Published on August 12, 2007
Children always have difficulties with their parents, and sometimes it gets out of hand. What can begin with angry words and then disassociation in the home can devolve into the youngsters leaving home prematurely. Even in cases where the relationship is preserved, the child might live nearby and yet only visit once in a blue moon. Some offspring go to the extreme of changing their names.
Why do family relationships break down? In the wake of Vietnamese Zen master Thich Nhat Hanh's visit to Thailand earlier this year, one of his followers, Sister Cheng Khong, led a five-day meditation retreat in Chiang Mai.
She told a story about a young boy whose mother angrily called him "stupid" when he tripped and fell. Later, when his sister had the same mishap, he treated her the same way his mother had treated him.
Inheriting negative habits from one's parents is common, said the senior nun at Plum Village in France and author of "Learning True Love".
The human tree has three roots, Sister Cheng said - the blood family, with its ancestral lines; the land family, meaning homeland and culture; and the spiritual family, referring to those who cultivate our soul, grace and dignity.
"Your entire blood family is in your genes," she said, "everything from your biological characteristics to your artistic talent."
Sister Cheng then conducted an exercise in "non-self" to emphasise our interconnectedness and demonstrate that no one is truly independent. It's an exercise that can be adapted to any situation, any set of circumstances.
With Mother's Day in mind, anyone having difficulties with their mum might try the following.
First, write out a list of your mother's good points and weak points. While standing, close your eyes and envision your mother being alive inside you. Think about how she probably looked and felt when she was your age, and in what kind of physical and emotional environment she lived.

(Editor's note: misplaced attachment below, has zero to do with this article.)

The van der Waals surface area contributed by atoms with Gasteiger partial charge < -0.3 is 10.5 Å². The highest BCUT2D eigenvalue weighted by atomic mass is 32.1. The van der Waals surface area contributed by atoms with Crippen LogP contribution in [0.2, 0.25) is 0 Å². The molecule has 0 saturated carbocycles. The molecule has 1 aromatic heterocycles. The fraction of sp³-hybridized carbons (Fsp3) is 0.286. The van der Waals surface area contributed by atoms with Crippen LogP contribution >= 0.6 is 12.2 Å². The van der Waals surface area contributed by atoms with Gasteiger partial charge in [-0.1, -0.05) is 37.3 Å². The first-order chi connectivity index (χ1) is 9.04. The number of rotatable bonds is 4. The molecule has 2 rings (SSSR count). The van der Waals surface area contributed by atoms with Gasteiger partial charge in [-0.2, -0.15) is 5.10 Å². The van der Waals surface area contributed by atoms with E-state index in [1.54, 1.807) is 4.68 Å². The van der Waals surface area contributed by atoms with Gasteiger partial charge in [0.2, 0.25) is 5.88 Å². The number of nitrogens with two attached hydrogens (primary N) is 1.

Next, lie face down on the floor. Think of all your mother's negative traits you've written out and let them flow into the earth below you. Take your time - you have to dispatch into the earth everything you don't like about your mother.
Then, imagine your mother and say, "I am part of you."
"Writing down her weaknesses is not about focusing on past mistakes or about you repeating those same mistakes in the future," Sister Cheng said. "When we feel calm, we have quiet time to be mindful and examine ourselves, whether we too have done what we dislike in our mothers."
The non-self exercise should be repeated for 21 consecutive days, the nun recommended, promising that, in the end, "you will become a new person".
Freelance writer Tanistha Dansilp, 34, had long been shouldering a hurt she felt over her belief that her mother treated her younger brother better than her. Her attempts at reconciliation only convinced her that her mother didn't care.
"I told her, 'You're not listening to me', and she countered, 'I don't listen to anyone'."
The Chiang Mai retreat, however, gave Tanistha a new sense of calm - and the awareness that she has many of the very traits that she dislikes in her mother.
"It was like putting on her shoes," she said. "Even I still can't change these habits drastically - it would be far more difficult for her to change at her age."
A 39-year-old office worker who asked that her name not be mentioned said she was relieved to move away from home and, although she has no serious conflicts with her mother, she blames her for not living up to her expectations. She loved her father more, and didn't feel good about it.
"The non-self exercise helped me detach myself from the idea of loving one person less or more than another," she said, noting that she still sees her mother often and they go out to dinner.
"My outward behaviour toward my mum hasn't changed, but there's more peace in my mind."
In "Cultivating the Mind of Love", Thich Nhat Hanh writes: "When we take a step on the green earth, we are aware that we are made of air, sunshine, minerals and water, that we are a child of earth and sky, linked to all other beings, both animate and inanimate."